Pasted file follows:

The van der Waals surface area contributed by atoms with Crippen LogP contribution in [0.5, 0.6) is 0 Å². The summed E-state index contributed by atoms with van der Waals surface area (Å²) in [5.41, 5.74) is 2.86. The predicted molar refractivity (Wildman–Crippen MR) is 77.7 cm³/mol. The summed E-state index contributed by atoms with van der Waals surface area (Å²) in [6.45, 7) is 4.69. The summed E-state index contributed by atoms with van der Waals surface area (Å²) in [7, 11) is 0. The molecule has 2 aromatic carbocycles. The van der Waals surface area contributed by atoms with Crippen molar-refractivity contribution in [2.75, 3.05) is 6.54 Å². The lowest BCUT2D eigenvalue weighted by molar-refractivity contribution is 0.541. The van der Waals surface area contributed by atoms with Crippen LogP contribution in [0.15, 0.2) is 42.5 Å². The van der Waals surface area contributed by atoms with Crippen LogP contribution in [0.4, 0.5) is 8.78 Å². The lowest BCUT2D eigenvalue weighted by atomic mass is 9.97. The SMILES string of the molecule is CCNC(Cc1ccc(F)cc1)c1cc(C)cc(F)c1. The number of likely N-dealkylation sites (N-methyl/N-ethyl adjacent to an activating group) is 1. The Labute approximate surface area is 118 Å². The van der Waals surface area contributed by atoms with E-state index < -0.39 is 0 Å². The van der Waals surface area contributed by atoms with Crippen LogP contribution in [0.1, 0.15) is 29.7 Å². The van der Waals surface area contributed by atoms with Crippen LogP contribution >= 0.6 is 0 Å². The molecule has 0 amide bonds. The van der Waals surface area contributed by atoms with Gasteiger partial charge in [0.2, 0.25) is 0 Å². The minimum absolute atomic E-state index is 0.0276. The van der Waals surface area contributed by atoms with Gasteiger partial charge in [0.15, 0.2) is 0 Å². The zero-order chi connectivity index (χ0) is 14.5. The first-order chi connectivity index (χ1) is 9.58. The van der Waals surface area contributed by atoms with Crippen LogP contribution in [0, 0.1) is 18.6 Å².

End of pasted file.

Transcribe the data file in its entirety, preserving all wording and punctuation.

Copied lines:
The van der Waals surface area contributed by atoms with Crippen LogP contribution in [0.5, 0.6) is 0 Å². The summed E-state index contributed by atoms with van der Waals surface area (Å²) in [5.41, 5.74) is 2.86. The predicted molar refractivity (Wildman–Crippen MR) is 77.7 cm³/mol. The summed E-state index contributed by atoms with van der Waals surface area (Å²) in [6.45, 7) is 4.69. The summed E-state index contributed by atoms with van der Waals surface area (Å²) in [7, 11) is 0. The molecule has 2 aromatic carbocycles. The van der Waals surface area contributed by atoms with Crippen molar-refractivity contribution in [2.75, 3.05) is 6.54 Å². The lowest BCUT2D eigenvalue weighted by molar-refractivity contribution is 0.541. The van der Waals surface area contributed by atoms with Crippen LogP contribution in [0.15, 0.2) is 42.5 Å². The van der Waals surface area contributed by atoms with Crippen LogP contribution in [0.4, 0.5) is 8.78 Å². The lowest BCUT2D eigenvalue weighted by atomic mass is 9.97. The SMILES string of the molecule is CCNC(Cc1ccc(F)cc1)c1cc(C)cc(F)c1. The number of likely N-dealkylation sites (N-methyl/N-ethyl adjacent to an activating group) is 1. The Labute approximate surface area is 118 Å². The van der Waals surface area contributed by atoms with E-state index < -0.39 is 0 Å². The van der Waals surface area contributed by atoms with Crippen LogP contribution in [0.1, 0.15) is 29.7 Å². The van der Waals surface area contributed by atoms with Crippen LogP contribution >= 0.6 is 0 Å². The molecule has 0 amide bonds. The van der Waals surface area contributed by atoms with Gasteiger partial charge in [0.2, 0.25) is 0 Å². The minimum absolute atomic E-state index is 0.0276. The van der Waals surface area contributed by atoms with Gasteiger partial charge in [0.15, 0.2) is 0 Å². The zero-order chi connectivity index (χ0) is 14.5. The first-order chi connectivity index (χ1) is 9.58. The van der Waals surface area contributed by atoms with Crippen LogP contribution in [0, 0.1) is 18.6 Å².